14. Jacobsen: How much does science play into the worldview for you?

El Husseini: Science, with its different categories (such as physics, chemistry, biology, etc), is the representation of the laws of universe as they really are and as we observe them. As time passes, our inventory of the knowledge of those laws grows up. It happens sometimes that our knowledge of science diminishes due to destroying of science records (by wars or by parties against the science or its people) or nonexistence of historical records about an era or some phenomenons in it (for example, we still don’t know for sure how the pyramids were built). Science is independent from affections, sentiments and political views (or any other views for that matter), and must be always treated as such. For instance, claiming that genres are different than sexes is unscientific, since sexuality is biologically tied to sexual organs, sexual glands and sexual chromosomes. Claiming a state that contradicts with the biological state is contradicting biology and therefore contradicting science itself.

15. Jacobsen: What have been some of the tests taken and scores earned (with standard deviations) for you?

El Husseini: Aside from the unknown I.Q. test I took when I was 10 years old, I took the Stanford-Binet test, in addition to unsupervised high I.Q. tests written by people from high I.Q. societies. Out of those, I took several of Paul Cooijmans tests (all use I.Q. points at S.D. 15), such as the Test of Beheaded Man (I.Q. 143), Reason Behind Multiple Choice (I.Q. 136), Isis (I.Q. 154), Bonsai (I.Q. 148), PAGAN (I.Q. 165), Sargasso (I.Q. 143), and others. I also took ENSDT test authored by Marco Ripa, and other tests by various authors.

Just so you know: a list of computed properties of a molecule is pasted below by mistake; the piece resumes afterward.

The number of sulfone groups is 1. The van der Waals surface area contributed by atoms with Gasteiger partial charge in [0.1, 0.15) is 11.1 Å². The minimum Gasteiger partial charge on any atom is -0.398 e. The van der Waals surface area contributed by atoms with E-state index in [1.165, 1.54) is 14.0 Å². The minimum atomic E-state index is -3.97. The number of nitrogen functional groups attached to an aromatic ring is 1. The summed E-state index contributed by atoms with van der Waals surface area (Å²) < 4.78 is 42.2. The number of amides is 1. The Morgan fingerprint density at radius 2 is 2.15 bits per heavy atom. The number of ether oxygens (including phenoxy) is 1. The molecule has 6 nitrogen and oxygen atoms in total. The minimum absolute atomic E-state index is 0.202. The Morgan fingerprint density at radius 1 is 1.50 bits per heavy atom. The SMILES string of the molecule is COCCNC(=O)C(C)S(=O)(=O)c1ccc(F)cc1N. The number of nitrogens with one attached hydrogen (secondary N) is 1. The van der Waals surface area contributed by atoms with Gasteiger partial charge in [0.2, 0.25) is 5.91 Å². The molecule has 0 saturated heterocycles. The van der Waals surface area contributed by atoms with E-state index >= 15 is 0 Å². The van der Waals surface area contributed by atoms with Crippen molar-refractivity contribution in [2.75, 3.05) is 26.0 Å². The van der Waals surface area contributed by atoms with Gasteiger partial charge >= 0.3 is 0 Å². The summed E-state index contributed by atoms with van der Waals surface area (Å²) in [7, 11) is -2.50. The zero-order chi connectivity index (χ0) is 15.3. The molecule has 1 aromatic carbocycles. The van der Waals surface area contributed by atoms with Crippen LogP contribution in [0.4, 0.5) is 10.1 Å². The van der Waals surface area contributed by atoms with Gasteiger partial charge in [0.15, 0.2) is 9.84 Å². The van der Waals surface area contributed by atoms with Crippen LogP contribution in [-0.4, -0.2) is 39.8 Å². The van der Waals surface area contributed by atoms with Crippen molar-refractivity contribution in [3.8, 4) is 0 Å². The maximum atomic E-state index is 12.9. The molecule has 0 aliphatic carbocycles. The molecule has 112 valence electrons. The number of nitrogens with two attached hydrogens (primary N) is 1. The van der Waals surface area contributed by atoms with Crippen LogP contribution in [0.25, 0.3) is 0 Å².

16. Jacobsen: What is the range of the scores for you? The scores earned on alternative intelligence tests tend to produce a wide smattering of data points rather than clusters, typically.

El Husseini: My scores on Paul Cooijmans tests varied, if I remember correctly, between 130 and 165 (S.D. 15). I think I generally scored better on tests that have more logical questions, and less on tests that have more spatial questions, which may explain the wide range between my lowest and highest scores.

17. Jacobsen: What ethical philosophy makes some sense, even the most workable sense to you?

El Husseini: Ethical philosophies that focus on justice, truth, honesty, doing good to others (or doing to others what you want to be done to you), and avoiding harming or cheating others, are generally what makes sense to me.

Appendix I: Footnotes

[1] Member, Glia Society.

[2] Individual Publication Date: August 1, 2020:; Full Issue Publication Date: September 1, 2020:


In-Sight Publishing by Scott Douglas Jacobsen is licensed under a Creative Commons Attribution-NonCommercial-NoDerivatives 4.0 International License. Based on a work at


© Scott Douglas Jacobsen and In-Sight Publishing 2012-Present. Unauthorized use and/or duplication of this material without express and written permission from this site’s author and/or owner is strictly prohibited. Excerpts and links may be used, provided that full and clear credit is given to Scott Douglas Jacobsen and In-Sight Publishing with appropriate and specific direction to the original content. All interviewees and authors co-copyright their material and may disseminate for their independent purposes.

Leave a Comment

Leave a Reply

Fill in your details below or click an icon to log in: Logo

You are commenting using your account. Log Out /  Change )

Facebook photo

You are commenting using your Facebook account. Log Out /  Change )

Connecting to %s

%d bloggers like this: